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DeeAnna

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BandG -- Have you washed your beard or hair exclusively with a lye-based soap for, oh, say 6 months to a year? If so, how was the texture of your beard and hair after that time? If not, I suggest you give it a try so you know how well a lye-based soap works, long term, on your own beard before developing it as a product for sale. People have widely varying opinions about using lye-based soap as a hair shampoo, and I think the same will be true for a beard shampoo. There's a long thread on this forum about a shampoo bar recipe ... might be useful reading.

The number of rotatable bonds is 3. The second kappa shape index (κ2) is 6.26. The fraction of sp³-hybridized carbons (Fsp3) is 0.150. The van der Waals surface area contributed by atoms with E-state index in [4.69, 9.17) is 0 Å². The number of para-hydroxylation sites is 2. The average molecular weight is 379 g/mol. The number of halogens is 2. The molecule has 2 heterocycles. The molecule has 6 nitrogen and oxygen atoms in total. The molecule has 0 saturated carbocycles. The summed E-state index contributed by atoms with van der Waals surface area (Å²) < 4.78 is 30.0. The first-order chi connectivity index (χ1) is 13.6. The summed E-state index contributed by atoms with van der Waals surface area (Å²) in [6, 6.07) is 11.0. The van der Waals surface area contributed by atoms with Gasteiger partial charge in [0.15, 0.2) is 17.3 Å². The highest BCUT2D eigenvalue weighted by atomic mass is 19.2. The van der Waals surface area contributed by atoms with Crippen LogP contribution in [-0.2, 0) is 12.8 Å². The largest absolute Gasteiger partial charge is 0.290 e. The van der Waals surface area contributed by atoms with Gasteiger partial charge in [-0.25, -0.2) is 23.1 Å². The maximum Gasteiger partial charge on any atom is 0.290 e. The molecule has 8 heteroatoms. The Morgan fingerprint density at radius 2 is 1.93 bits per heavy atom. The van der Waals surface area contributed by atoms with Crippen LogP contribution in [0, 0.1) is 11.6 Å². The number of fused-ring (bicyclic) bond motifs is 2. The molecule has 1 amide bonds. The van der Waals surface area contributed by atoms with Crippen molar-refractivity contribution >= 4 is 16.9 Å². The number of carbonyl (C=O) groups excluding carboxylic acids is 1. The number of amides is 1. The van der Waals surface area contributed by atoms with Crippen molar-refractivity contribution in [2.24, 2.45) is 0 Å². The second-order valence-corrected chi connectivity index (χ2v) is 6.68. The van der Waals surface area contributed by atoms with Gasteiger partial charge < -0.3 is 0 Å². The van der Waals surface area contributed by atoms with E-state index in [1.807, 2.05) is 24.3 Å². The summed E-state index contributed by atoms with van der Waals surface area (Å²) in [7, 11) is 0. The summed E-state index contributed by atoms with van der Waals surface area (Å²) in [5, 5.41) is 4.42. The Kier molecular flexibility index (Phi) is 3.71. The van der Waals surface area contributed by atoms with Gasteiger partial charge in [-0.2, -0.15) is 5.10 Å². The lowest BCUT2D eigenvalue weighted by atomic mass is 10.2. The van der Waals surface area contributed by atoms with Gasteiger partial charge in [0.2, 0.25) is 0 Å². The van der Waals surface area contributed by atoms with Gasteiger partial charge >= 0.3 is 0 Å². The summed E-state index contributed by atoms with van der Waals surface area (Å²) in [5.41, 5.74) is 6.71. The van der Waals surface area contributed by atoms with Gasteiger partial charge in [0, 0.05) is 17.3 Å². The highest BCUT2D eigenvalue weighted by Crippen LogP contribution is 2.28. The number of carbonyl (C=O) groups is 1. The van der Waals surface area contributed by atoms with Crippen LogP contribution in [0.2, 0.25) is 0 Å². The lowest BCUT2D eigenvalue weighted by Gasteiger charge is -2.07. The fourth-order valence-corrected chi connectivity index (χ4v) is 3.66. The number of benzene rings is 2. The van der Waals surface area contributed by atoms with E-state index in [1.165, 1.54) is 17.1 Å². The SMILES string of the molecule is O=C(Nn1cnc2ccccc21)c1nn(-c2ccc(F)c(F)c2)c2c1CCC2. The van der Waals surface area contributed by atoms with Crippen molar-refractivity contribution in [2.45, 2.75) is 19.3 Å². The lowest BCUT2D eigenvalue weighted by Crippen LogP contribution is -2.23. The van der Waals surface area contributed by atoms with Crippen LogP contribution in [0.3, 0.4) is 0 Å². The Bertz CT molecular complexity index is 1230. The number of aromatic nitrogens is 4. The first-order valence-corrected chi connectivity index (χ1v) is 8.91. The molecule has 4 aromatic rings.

burnandgroom

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I DO use my own bar soap on my beard and prefer it to run of the mill store bought shampoo, which is what I had been using. I still follow it with a store bought conditioner and my own beard oil or balm, because just the bar alone, while less drying than cheap shampoo, still doesn't leave my beard where I want it moisture-wise. Rest assured, I would be testing anything I came up with thoroughly before bringing it to market; having a sellable product is just the end-of-the-rainbow goal. I'm not saying I want it ready by St. Paddy's Day or anything. I just like to have a "pet project" in the works. I'll definitely dive into the shampoo-bar recipe thread. I've never made anything as far as hair-care, but like I said, I like to explore options!